How do you spend your time? – ‘don’t die with your potential intact’.

Just stop for a minute and consider this quote which stopped me in my tracks.

I read it when at a crossroads in my life: a time when I could say ‘yes’ or ‘no’ to stability, certainty and financial security or give them up for less of all these things.

A poignant thought but you never know ‘when your time is up’, as the saying goes.

I thought, it’s no good dreaming about what I might do when I have more time, I needed to get on with the things I wanted to achieve, and I decided to do so right then.

I took the plunge and started that ‘journey of self-discovery’ – yes, that old cliché, but please read on if you are feeling the pressure of time, and never seem to have enough of it.

Where’s the day gone?

Time just flies by!

I just don’t have enough time.

Can you relate to these statements?

I hear so many people using these words – me included at times! – but I also remember being frustrated and pre-occupied with these thoughts. Now I am not.

You may ask ‘why is that?’

Consider these points:

We all have the same amount of time in each, and every day.

The critical element for me now, is how I spend that time.

Each, and every day, I want to spend it well.

But what does ‘well’ mean? To me. . . . . . and to you?

For me it is a strong feeling that I don’t want to have any regrets and waste my time on things that are not important to me.

You may think this is selfish, but I will tell you this: many years ago, when I was running my nursery business, studying part-time and with two young children of my own, every Friday night I would think: ‘Oh my goodness the house is a mess! I’ve done no housework all week, there are no clean clothes for the children to wear and we have little food left for meals.’

I felt pressurised and, at times overwhelmed.

Every Friday night after work, I’d go shopping and every Saturday morning, I took my children to their swimming lessons.

I would put the wash on and clean the house from top to bottom, often through until Sunday. I was tired. It seemed like a chore.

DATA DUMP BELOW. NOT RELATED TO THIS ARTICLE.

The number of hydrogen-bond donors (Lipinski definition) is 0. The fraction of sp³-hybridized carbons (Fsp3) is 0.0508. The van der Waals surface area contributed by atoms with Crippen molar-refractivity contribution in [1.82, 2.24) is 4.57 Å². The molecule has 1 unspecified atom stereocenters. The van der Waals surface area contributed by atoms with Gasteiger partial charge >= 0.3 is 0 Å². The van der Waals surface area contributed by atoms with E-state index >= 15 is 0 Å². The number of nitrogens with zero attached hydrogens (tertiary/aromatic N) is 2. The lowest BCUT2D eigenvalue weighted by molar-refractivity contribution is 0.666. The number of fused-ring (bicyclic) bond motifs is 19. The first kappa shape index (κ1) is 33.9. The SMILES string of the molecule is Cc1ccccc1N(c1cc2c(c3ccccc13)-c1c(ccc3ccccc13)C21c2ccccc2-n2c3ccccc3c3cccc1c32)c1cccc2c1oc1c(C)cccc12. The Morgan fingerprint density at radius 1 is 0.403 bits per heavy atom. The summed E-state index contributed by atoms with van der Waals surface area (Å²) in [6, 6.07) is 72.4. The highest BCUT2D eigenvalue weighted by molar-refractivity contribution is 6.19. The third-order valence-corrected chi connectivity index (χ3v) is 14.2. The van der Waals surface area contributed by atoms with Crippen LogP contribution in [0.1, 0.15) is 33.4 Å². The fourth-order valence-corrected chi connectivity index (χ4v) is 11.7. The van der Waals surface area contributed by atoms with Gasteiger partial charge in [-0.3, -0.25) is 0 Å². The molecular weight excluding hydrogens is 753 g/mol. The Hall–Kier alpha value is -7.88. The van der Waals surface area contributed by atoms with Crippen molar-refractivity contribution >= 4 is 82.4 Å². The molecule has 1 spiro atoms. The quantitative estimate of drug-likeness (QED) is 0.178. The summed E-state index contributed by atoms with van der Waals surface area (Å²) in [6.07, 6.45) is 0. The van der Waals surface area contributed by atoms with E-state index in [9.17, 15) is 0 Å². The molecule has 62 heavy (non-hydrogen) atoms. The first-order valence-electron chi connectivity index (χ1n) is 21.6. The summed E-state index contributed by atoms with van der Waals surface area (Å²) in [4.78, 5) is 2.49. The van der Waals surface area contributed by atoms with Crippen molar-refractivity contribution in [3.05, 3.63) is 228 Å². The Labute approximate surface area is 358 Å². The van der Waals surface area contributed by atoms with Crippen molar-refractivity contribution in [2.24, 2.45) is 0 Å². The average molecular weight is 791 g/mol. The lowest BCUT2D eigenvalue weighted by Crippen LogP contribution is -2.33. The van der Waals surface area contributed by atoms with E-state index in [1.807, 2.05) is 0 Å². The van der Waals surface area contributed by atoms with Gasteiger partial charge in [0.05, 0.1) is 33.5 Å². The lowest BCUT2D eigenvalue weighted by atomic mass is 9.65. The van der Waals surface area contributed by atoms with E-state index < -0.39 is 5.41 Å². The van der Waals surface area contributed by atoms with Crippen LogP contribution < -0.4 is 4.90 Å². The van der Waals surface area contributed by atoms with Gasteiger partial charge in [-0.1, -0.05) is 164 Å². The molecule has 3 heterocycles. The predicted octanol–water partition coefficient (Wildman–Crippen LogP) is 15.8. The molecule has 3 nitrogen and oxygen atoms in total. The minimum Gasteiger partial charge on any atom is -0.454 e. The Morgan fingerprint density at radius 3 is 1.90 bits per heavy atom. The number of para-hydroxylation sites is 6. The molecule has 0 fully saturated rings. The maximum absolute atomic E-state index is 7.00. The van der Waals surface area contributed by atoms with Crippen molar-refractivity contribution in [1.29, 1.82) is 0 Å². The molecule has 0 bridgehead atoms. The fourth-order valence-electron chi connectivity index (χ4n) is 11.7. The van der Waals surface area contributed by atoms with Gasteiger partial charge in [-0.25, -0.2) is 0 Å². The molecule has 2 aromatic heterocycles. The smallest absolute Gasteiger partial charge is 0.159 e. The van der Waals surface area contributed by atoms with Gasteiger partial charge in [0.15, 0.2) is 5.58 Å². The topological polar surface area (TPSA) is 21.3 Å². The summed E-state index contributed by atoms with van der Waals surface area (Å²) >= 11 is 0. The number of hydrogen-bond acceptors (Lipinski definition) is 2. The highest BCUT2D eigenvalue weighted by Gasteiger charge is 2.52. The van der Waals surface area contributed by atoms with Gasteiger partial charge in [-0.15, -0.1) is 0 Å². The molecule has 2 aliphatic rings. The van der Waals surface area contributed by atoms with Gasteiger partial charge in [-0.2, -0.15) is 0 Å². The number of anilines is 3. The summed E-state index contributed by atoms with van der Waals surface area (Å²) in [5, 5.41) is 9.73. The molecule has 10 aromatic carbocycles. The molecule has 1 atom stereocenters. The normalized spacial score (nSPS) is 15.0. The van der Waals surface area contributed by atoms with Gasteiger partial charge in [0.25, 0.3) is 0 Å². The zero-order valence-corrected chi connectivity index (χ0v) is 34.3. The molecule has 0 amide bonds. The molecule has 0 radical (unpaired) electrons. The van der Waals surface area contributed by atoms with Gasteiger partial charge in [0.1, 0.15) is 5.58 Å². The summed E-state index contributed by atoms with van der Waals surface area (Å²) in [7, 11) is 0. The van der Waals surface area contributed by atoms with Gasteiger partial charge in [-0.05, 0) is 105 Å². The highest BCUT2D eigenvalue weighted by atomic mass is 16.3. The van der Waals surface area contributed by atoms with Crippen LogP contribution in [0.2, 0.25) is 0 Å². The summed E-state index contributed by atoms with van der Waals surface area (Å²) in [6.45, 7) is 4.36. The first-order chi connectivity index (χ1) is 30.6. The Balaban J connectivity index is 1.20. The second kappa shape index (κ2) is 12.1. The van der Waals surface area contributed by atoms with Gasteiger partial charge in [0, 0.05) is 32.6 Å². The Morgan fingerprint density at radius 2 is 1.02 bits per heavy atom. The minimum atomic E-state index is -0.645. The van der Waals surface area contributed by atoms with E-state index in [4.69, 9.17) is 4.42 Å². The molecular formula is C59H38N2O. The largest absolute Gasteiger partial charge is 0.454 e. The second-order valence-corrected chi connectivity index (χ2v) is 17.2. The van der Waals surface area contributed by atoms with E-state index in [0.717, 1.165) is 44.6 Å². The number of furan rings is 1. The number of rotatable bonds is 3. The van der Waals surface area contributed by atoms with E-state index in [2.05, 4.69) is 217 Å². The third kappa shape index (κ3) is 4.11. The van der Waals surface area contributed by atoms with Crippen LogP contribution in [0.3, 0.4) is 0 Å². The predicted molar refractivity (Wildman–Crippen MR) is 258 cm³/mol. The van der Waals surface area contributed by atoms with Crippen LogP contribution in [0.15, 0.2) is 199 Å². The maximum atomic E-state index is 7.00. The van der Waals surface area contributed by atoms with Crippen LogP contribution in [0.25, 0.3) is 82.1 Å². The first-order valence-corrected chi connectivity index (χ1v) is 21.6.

I didn’t want to start every week-end like that, but it became a habit.

With what I have learnt about time management and having a better understanding of how to take care of myself, I now think about these things differently.

If I was in that situation now, I would think: ‘What are my priorities and what is so important that it cannot wait?’ I would plan the week-end activities to ensure these things were covered.

We all have priorities in our lives: things that are important to us, that we value and do not want to be without.

For me it’s having quality time with my family and my friends. Taking time to enjoy the outdoors: fresh air and early morning or evening walks in the forest, across fields or along the coast. Cycling. Eating well and taking exercise. Working to help and support others in whatever way I can: that’s what I like best about the work that I now do. Learning new skills and developing existing skills are important things to me too.

I take some time to plan my day and the week ahead but with scope to take up new opportunities or experiences as they arise, and to be more spontaneous.

Quality time with my children. Providing a meal for the family and ensuring there were healthy and nutritional meals available in the week were important to me as a young mum. Having a clean, tidy house? Maybe not so important, and why did it need to be cleaned thoroughly every single week?

Now I would say to myself: it’s Friday night, I’m tired but there is convenience food left in the cupboard which I can quickly cook this evening.

The house is a mess, but we’ll all tidy up, whilst the washing is on.

I can read to the children and we can watch a film together and relax and have that quality time together.

The shopping can wait. I’ll do it when the boys are having their swimming lesson on Saturday.

The cleaning is not that important, and it certainly isn’t urgent!

We all have things in our lives that we do – to live, to keep us safe and well, and to make us happy.

Most of us eat because we enjoy it and perhaps to stay fit and healthy. Both are important to me.